Friday January 12, 1996
As the opening credits unroll for "Dunston Checks In," we are treated to a brisk montage of how a five-star hotel comes alive every morning--silver breakfast trays arranged just so, myriad surfaces polished till they gleam, the hotel's logo branded in every sand jar.
In a flash the filmmakers set a witty, sophisticated tone worthy of a "Grand Hotel" remake, but what they've got in store for us is a lot of monkey business, loaded with classic slapstick--plus a heartwarming story of how hard it is for a widowed luxe hotel manager (Jason Alexander) to be a hero to his young sons Kyle (Eric Lloyd) and Brian (Graham Sack). "Dunston Checks In" is a delightful and funny family film of exceptional high style.
Alexander's jovial, accommodating Robert already has his hands full running the glorious Art Deco Majestic in mid-town Manhattan and trying to be a single parent when the elegant Lord Rutledge (Rupert Everett) checks in. Long before anyone has a clue, Kyle and Brian discover that Rutledge is not exactly traveling alone: He is, in fact, a jewel thief who uses an orangutan named Dunston to do his dirty work. As the boys befriend the lovable, ill-treated orangutan, director Ken Kwapis and writers John Hopkins and Bruce Graham set in motion a classic farce that culminates at a major charity ball hosted by the hotel's imperious and exacting owner Mrs. Dubrow (Faye Dunaway), who rather clearly seems to have been inspired by Leona Helmsley.
"Dunston Checks In" is as light as a souffle and just as delicious. Dunaway, a sparkling comedian, looks gorgeous, but she's amusingly decked out in an over-the-top Ivana Trump wardrobe that's just perfect for her arch grande dame role. Everett has said his comically snobbish crook is a kind of homage to the late, beloved British comedian Terry-Thomas, whose plummy accents he recalls; he and Dunaway play the pretentious types that movie comedy has loved to deflate all the way back to Mack Sennett.
An archetypal beleaguered mensch, Alexander and his edgy relationships with his appealingly normal sons give the comedy some underlying poignancy and ballast. And then there's Dunston, played by an orangutan named Sam (with the aid of animatronics), who's irresistible yet wisely not allowed to overwhelm the humans in the plot. Also contributing strongly to the fun are Paul Reubens as a klutzy animal-control officer and Glenn Shadix as an especially beleaguered guest. Miles Goodman's jaunty score reinforces the film's high spirits and brisk pace.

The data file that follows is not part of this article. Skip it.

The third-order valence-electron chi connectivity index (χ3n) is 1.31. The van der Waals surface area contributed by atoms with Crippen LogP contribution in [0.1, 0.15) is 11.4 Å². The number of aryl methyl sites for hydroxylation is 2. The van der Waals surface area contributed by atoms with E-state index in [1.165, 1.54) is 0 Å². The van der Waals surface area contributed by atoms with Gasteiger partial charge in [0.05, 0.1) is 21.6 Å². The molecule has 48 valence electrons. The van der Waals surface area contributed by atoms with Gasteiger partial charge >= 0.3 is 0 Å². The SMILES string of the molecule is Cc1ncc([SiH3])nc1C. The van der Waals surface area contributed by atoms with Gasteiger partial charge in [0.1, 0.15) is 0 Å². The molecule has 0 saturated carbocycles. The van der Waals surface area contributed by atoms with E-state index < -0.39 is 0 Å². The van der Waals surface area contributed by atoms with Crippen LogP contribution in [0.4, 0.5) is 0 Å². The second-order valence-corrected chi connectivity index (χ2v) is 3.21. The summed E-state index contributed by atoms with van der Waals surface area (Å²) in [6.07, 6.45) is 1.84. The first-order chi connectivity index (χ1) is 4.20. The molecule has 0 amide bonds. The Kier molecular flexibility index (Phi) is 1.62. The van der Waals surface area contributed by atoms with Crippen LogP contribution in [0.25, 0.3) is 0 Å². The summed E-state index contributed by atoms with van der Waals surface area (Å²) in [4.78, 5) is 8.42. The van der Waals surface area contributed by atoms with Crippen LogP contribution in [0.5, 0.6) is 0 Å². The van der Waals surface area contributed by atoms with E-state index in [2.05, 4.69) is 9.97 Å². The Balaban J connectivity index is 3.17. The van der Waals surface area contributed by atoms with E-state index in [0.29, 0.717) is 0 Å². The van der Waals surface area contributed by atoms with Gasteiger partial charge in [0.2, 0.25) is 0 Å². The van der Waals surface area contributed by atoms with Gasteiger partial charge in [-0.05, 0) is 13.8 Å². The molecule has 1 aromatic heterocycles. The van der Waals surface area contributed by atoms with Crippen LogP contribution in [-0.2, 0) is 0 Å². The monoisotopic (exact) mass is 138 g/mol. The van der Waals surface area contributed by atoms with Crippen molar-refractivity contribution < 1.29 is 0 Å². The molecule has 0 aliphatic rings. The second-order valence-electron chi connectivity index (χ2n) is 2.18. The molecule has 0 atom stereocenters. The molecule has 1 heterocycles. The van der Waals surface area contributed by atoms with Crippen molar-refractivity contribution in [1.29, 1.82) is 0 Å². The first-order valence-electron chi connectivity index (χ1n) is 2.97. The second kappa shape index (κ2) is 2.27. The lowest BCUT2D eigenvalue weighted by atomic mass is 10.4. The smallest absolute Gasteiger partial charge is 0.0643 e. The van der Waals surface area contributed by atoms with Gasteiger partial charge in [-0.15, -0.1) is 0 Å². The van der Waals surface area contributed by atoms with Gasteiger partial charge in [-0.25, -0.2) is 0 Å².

For the fictional Majestic, production designer Rusty Smith has transformed the old Bullocks Wilshire, an Art Deco masterpiece, into the grandest of hotels, an inspired idea that fondly recalls the chic settings of many a '30s screwball comedy. "Dunston Checks In" is an instance where setting and atmosphere are crucial, and Smith and his team have delivered the goods meticulously, right down to the ashtrays. At a time when so many movies are weighed down with elaborate special effects and stunts, "Dunston Checks In" plays like a tribute to the resourceful, unpretentious studio productions of the past.
Dunston Checks In, 1996. PG, for some mild language and sexuality. A 20th Century Fox presentation. Director Ken Kwapis. Producers Todd Black, Joe Wizan. Executive producer Rodney Liber. Screenplay by John Hopkins and Bruce Graham; from a story by Hopkins. Cinematographer Peter Collister. Editor Jon Poll. Costumes Alina Panova. Music Miles Goodman. Production designer Rusty Smith. Art director Keith Neely. Set decorator Jim Samson. Running time: 1 hour, 28 minutes. Jason Alexander as Robert. Faye Dunaway as Mrs. Dubrow. Eric Lloyd as Kyle. Rupert Everett as Rutledge. Graham Sack as Brian.Copyright © 2015, Los Angeles Times